Friday, July 27, 2012

What Will Happen to the Non-Libertarian Right?

Recently I wrote the first part of a three-part post called Why I am a Conservative, which I thoroughly enjoyed writing even if nobody else is especially interested. Using the title made me curious as to what other articles and posts appeared on an internet search if I entered in those words.

I found the results depressing. In virtually all cases, with one or two welcome exceptions, "conservative" meant free market, libertarian, anti-government, and sometimes a US foreign policy "hawk". The concentration was virtually always upon economic matters, sometimes to the exclusion of any others.

Some of the articles were by former leftists who had kept their anti-establishment, anti-traditional, lifestyle libertarian views intact but had come to the view-- naturally, I think-- that anti-statism and free market economics fit these better than their hitherto socialistic opinions.

Yesterday, while browsing the magazine rack in Eason's, I came across a magazine called Total Politics whose cover story was an interview with Jacob Rees-Mogg, the Conservative backbencher who is often hailed as an "old-fashioned" Tory. He looks the part and he sounds the part, with his upper-class accent, air of refinement, and cultural allusions. But a quick skim through the article showed he had little to say about the preservation of Englishness, the bolstering of family life, the importance of community, religion, or any classically High Tory subjects. It was pretty much all to do with money.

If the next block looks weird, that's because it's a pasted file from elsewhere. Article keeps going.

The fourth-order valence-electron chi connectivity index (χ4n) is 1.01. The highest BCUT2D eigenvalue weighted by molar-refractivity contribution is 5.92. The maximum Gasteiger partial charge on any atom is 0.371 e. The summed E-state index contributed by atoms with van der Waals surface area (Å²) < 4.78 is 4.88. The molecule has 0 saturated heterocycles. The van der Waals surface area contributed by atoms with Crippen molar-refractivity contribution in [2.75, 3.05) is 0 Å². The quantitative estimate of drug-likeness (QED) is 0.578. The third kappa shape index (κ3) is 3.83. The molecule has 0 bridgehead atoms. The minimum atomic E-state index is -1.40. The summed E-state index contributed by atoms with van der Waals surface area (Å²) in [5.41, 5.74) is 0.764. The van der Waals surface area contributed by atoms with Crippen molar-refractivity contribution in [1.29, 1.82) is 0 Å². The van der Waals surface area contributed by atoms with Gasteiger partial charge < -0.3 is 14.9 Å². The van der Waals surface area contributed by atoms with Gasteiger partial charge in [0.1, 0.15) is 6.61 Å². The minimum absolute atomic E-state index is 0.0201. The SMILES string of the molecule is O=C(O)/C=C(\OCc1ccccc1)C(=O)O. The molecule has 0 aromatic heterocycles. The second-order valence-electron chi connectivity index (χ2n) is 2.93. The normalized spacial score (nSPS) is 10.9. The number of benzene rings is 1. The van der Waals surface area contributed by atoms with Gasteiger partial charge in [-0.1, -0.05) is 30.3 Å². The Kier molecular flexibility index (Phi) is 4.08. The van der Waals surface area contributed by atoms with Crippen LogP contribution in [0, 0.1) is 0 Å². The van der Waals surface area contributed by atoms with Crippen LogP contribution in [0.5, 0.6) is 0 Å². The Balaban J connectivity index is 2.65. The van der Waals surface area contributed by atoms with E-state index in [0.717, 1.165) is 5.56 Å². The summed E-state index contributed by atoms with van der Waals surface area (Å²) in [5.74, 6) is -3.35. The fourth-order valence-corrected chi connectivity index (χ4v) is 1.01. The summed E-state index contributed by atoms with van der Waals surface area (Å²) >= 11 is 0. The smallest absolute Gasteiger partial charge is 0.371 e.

And that's your conservative today. I have had one protracted debate with a correspondent who insists he is a solid Catholic but who also insists that "greed is good" and that Rerum Novarum was "a rush of blood to the head". (One of these "Why I am Conservative" essays was written by a Christian who described his priorities as "God, my family, and my country, in that order" but who also said, "I don’t resent wealthy people. To the contrary, I want to become one of them one day.")

Some residual elements of traditional conservatism might survive alongside this passion for the free market and radical individualism-- most of these essays mentioned an opposition to abortion and same-sex marriage, as well as a commitment to patriotism.

But can these hangovers long survive when individual choice has become an idol? My guess is that social and cultural conservatism will become more and more irrelevant as the political landscape is increasingly dominated by the liberal left on one side and the libertarian right on the other.

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